New Mortgage Rules Now in Effect, GTA Sales Plunge, and Vancouver’s Priciest Home: Weekly Real Estate News Recap

New Mortgage Rules Now in Effect

Borrowers of new low-ratio mortgages (those who pay 20 per cent or more on their down payments), now face tougher qualification requirements as new guidelines for federally-regulated lenders took effect on January 1.

Called Guideline B-20, and introduced by Canada’s banking regulator, the Office of the Superintendent of Financial Institutions, the new rules now require borrowers to pass a stress test when applying for home financing, either at the Bank of Canada’s (BoC) qualification rate (currently 4.99 per cent), or at their contract rate plus 2 per cent – whichever is higher.

The new rules are designed to reduce risky borrowing practices and to prevent mortgage applicants from biting off more home debt than they can chew; the average Canadian now owes $1.71 for every dollar they earn, a vulnerability that poses risk to the overall economy, according to the BoC.

The stress test is expected to reduce the average home buying budget by 20 per cent, which some experts say could knock as many as 10 per cent of prospective borrowers out of the market. Those who do pass may have to downsize their home buying ambitions as a result, for example, choosing a townhome or condo rather than a detached house, or moving to a community further from the downtown core.

However, these rules are only targeted at borrowers of brand new mortgages, or those refinancing their current ones; if you already have a mortgage, you will not be stress tested if you remain with your existing lender upon renewal. The rules also only apply to federally regulated lenders, meaning provincially-regulated credit unions, or non-regulated alternative lenders are exempt.

Check out our recent BNN appearance for more info on how B-20 may impact the housing market!

GTA Real Estate Sales Down 18% in 2017: TREB

The Toronto Real Estate Board has released its final monthly data analysis for 2017, and it reveals government policies have taken their toll on annual sales.

According the TREB, which included a total-year recap within its December report, overall 2017 GTA sales via the MLS fell 18.3 per cent from record-breaking 2016 – and the board isn’t shy to point the finger at the cause.

“Much of the sales volatility in 2017 was brought about by government policy decisions,” said TREB President Tim Syrianos. “Research from TREB, the provincial government and Statistics Canada showed that foreign home buying was not a major driver of sales in the GTA. However, the Ontario Fair Housing Plan, which included a foreign buyer tax, had a marked psychological impact on the marketplace. Looking forward, government policy could continue to influence consumer behavior in 2018, as changes to federal mortgage lending guidelines come into effect.”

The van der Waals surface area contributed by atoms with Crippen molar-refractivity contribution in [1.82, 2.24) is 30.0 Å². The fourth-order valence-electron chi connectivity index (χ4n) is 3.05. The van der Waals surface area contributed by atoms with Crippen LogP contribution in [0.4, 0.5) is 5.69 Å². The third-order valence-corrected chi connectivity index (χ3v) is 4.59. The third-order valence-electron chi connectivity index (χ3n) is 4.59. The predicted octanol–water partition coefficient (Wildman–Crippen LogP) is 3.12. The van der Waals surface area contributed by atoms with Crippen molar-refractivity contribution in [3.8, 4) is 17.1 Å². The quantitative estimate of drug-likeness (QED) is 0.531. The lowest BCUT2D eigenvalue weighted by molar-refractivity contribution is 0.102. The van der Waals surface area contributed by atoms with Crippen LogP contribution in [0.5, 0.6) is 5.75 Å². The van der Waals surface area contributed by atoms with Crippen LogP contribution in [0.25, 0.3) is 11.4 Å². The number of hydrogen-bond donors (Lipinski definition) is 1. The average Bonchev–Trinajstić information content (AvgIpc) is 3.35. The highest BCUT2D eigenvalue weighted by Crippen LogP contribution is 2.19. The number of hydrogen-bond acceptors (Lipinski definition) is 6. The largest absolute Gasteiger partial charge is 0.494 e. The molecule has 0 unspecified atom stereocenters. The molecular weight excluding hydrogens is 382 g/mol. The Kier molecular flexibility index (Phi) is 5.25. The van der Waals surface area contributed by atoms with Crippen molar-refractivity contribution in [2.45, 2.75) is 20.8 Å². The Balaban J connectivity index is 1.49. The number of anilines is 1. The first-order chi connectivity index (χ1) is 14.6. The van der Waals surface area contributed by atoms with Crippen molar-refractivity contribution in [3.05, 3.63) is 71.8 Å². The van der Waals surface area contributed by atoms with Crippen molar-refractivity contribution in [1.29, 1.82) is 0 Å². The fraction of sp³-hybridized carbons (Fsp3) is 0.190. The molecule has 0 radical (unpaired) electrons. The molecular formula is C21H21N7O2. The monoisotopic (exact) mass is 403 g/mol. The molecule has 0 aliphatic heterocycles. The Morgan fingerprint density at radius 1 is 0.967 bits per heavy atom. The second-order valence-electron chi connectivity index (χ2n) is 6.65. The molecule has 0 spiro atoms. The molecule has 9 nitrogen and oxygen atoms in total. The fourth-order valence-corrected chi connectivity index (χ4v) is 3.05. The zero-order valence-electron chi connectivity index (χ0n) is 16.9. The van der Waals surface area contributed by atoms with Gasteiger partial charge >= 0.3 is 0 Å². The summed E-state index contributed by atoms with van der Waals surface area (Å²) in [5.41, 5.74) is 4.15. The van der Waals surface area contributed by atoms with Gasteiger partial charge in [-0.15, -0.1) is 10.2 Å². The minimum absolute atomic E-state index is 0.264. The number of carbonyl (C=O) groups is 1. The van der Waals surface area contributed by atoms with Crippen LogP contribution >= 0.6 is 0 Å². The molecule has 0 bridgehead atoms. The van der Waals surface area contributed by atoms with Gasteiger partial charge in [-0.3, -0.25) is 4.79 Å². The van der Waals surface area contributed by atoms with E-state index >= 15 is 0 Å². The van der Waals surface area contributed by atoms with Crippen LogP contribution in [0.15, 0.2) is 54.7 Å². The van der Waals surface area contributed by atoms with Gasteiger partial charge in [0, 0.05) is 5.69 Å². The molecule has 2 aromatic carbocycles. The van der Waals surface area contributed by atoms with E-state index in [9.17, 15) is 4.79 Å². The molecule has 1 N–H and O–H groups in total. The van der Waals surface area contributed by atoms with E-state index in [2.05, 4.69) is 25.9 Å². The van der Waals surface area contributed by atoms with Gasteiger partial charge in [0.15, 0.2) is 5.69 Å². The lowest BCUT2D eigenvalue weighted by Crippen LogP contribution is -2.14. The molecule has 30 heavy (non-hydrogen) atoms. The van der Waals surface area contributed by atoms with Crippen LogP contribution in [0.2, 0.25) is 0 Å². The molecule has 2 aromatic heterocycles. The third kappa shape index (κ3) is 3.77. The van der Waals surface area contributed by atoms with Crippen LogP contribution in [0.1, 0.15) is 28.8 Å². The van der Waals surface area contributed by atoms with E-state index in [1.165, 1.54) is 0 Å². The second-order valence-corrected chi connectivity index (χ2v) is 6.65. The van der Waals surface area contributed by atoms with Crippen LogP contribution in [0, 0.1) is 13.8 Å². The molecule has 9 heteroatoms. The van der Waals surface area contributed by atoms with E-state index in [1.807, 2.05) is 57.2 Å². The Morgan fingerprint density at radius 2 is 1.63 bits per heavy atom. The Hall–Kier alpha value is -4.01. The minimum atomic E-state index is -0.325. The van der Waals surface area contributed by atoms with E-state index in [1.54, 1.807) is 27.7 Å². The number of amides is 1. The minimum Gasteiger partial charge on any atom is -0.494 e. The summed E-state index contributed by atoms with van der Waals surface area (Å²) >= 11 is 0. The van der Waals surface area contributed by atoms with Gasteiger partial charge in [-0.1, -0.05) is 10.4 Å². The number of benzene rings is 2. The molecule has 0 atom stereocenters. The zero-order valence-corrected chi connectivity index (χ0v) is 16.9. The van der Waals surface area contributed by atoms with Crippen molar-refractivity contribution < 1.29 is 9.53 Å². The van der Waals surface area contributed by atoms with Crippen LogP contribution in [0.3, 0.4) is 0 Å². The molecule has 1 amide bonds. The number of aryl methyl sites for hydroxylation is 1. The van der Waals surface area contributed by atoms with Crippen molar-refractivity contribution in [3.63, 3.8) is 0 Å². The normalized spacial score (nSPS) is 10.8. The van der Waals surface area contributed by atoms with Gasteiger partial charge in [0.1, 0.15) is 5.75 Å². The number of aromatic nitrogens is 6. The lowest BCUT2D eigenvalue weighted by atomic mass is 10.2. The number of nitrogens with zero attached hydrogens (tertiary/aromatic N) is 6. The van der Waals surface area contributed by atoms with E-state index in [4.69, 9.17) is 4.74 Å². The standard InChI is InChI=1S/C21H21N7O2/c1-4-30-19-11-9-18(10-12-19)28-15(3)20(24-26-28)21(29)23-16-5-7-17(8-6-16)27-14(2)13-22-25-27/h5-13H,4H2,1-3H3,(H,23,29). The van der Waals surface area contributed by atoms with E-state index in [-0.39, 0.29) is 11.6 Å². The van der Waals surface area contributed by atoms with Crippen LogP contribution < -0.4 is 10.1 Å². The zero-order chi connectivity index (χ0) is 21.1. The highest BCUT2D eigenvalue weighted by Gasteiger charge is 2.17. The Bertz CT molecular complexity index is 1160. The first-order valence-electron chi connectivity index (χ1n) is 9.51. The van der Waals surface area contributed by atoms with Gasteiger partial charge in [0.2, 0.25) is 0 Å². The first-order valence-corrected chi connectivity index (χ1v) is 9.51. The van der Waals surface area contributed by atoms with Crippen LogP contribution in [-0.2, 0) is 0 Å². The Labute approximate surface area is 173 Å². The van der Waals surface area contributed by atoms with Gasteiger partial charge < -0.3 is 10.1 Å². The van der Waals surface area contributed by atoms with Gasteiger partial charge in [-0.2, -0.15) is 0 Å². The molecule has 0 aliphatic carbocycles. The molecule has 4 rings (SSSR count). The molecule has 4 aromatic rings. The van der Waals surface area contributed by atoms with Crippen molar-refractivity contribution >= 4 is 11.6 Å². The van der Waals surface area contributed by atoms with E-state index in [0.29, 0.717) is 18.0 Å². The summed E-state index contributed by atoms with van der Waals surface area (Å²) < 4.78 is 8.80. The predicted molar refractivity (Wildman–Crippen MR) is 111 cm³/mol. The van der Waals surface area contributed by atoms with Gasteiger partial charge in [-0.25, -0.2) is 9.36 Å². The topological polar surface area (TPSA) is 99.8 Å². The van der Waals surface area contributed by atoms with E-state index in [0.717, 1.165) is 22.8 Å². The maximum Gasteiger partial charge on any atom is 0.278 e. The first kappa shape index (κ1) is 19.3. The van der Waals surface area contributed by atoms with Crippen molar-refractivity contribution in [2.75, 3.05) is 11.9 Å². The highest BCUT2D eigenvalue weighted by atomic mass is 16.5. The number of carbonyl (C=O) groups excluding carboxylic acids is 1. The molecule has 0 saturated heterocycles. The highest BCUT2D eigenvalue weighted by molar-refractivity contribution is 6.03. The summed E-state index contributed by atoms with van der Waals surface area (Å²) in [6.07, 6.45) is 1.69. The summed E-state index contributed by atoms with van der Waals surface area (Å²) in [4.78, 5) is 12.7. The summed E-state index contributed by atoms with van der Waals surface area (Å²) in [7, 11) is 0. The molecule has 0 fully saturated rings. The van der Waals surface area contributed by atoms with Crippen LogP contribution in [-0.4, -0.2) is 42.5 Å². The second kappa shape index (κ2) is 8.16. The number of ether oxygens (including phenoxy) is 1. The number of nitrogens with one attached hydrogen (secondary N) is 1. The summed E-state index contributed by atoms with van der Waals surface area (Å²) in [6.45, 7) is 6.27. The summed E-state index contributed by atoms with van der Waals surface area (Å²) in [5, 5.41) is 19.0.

Average home values still rose 12.7 per cent to $822,681 year over year, though much of that growth occurred during “extremely tight” conditions in the first quarter, prior to the FHP. Price growth then cooled throughout the remainder of 2017 as an influx of inventory and fewer sales tilted the GTA toward balance rather than the frantic seller’s market that had become the norm.

December, however, experienced a sharp – though seasonal – downturn in activity, with sales in the total TREB area falling 33.1 per cent from November, and the average price softening 11.1 per cent month over month to $735,021. Year over year, prices rose a scant 0.7 per cent.

Check out our infographic for the full story>

Newly-Built Houses Too Expensive for Most Buyers

There was a dramatic 82-per-cent-drop in sales for freshly-built single-family homes in November – but it’s not due to a lack of demand, reports the Building Industry and Land Development Association (BILD) in its November report.

The latest numbers, which were released at the end of December, reveal single-family homes (including detached and semi-detached houses) accounted for just 9 per cent of all new build sales; of the 3,473 sold in November, 91 per cent were condos. It’s the lowest level of single-family segment activity since BILD started tracking the data in 2000.

As of the end of November, houses account for only 17.3 per cent of the 42,992 lots sold in the Greater Toronto Area. The average price, however, continues to rise due to lack of buildable land and tight inventory, and now sits at $1,223,610, up 25.1 per cent from last year.

Bryan Tuckey, BILD’s president and CEO, says lack of affordability is far and away the steepest hurdle for house ownership, and the main contributor behind the shift in buyer behaviour.